John Tabatabai: My Olympic poker mind

John Tabatabai resolves to make some life changes, taking inspiration from some Olympic champions and… Oscar Wilde!?

I was once told that form is temporary but class is permanent. If that’s the case, I might be forced to consider that I simply lack class. My bad run has gone on so long that I’m beginning to consider selling my tailored suits and swapping fine wine over dinner for cider on a park bench!

Unfortunately, poker is one of the few professions where it’s possible to work a 20-hour day, performing at optimal levels, and still actually lose lots of money. Anybody who thinks it’s an easy way to make a living can think again. There would be civil unrest if businesses decided they were going to take money from their hardworking employees every month, and it would surely result in a mass exodus of staff.

But somehow, despite my ongoing losses, there’s no sign of me quitting. I wake up, go for a jog, make breakfast (I can no longer afford cereal so I just have a bowl of milk), sit down at my computer, lose the equivalent of a family saloon car, and then go and busk for my lunch.

Inner conflict

You might be thinking, ‘Why do I want to read doom and gloom every month? Well, before you turn over, there is method in my madness. People often forget that one of the biggest hurdles in poker is the ability to manage the psychology of the game. I’m not talking about reading an opponent or getting inside someone’s head, I’m talking about the greatest battle of all – the battle with oneself.

Most conflicts in life eventually get resolved, but internal conflict – the battle to control your mood and temperament – is a constant one that can only be managed and controlled, but never eliminated and destroyed.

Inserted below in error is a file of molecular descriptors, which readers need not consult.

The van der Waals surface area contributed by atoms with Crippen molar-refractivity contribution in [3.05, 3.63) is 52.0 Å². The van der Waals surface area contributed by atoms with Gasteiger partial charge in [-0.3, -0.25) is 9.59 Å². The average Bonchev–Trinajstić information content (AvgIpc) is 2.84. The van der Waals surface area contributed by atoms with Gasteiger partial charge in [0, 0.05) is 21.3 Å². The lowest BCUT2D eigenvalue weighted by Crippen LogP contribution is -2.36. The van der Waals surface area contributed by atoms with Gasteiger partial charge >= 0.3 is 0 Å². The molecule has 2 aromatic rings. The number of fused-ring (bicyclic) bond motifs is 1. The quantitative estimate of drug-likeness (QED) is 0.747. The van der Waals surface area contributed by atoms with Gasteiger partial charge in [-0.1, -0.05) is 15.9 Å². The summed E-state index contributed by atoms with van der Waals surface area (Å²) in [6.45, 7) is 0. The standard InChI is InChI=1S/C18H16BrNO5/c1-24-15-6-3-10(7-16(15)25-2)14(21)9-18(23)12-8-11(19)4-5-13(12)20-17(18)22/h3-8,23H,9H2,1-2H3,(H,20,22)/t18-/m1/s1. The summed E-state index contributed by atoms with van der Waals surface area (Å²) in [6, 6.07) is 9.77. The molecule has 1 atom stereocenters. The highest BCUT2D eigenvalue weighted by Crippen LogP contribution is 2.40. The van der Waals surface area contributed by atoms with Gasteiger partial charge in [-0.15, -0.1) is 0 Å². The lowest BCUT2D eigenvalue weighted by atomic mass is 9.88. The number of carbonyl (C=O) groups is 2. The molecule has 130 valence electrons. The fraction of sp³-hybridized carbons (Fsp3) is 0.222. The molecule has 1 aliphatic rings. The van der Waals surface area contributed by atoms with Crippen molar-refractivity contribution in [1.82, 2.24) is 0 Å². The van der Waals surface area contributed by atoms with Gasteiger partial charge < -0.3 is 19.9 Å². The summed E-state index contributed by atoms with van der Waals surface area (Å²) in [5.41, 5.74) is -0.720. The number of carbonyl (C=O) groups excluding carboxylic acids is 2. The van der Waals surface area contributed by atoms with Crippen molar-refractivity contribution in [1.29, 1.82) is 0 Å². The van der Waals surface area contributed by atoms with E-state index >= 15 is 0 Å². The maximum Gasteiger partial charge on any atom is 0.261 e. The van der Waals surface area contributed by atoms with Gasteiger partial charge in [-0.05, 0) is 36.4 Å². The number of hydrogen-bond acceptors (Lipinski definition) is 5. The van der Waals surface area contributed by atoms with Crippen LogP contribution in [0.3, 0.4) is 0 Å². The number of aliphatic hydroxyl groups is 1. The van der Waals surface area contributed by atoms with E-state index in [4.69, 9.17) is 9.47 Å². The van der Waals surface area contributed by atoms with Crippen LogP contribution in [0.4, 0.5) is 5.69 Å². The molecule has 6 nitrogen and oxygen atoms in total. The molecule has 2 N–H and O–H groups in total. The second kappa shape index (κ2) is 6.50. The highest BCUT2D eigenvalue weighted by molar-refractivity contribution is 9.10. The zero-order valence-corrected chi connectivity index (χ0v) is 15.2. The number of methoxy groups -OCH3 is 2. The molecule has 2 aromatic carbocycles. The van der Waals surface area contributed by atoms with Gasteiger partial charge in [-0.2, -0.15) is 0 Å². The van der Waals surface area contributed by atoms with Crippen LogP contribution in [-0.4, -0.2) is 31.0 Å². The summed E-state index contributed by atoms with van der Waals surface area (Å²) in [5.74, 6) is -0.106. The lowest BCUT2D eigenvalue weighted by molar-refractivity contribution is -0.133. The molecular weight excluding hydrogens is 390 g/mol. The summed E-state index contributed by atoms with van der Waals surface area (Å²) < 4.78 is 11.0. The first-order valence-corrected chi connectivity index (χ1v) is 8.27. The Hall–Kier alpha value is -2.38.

Now that I’ve come to realise this inner conflict, I’ve decided to make some alterations in my life that I hope will help overcome these trying times. First, I’m going to take a break from poker. There’s no point trying to build a house in the dark – wait for the light instead. Second, I’m going to change my routine and seek positivity. It’s important to remember that there are many less fortunate people in the world, and it’s an insult to even pretend that our problems are anything like comparable to the challenges of others.

There was one other thing that inspired me this month while I sat, played and lost – the Olympics. After what could possibly be the greatest Games ever I was left with an important message – that hard work, dedication and passion are not always enough, even for the most talented people. Sometimes an injury at the wrong time can be a barrier to success and glory.


In my mind, a bad run of luck in poker is the equivalent to an injury in athletics. Well, I am John Tabatabai and I am injured. But I will beat this injury and untimely loss of form with caution and respect. I will give myself time to recuperate and become a better player, and without resorting to substance abuse to dull the pain. And most importantly for you guys, I will stop devoting column inches in future to my personal woes! If all else fails and I have nothing positive to say, I’ll write about something so inspirational that you’ll be left with an almost orgasmic pleasure. Yes, if nothing changes, my next article will be entitled: ‘Imagine if I was Patrik Antonius.’

I’ll leave you with a quote from one of the most inspiring men of literature. In the words of Oscar Wilde, ‘We are all in the gutter, but some of us are looking at the stars.’ Maybe it’s my time to gaze upon the infinite expanse of opportunity that awaits each and every one of us, and find a shooting star that will let me hope, dream and maybe even win again.

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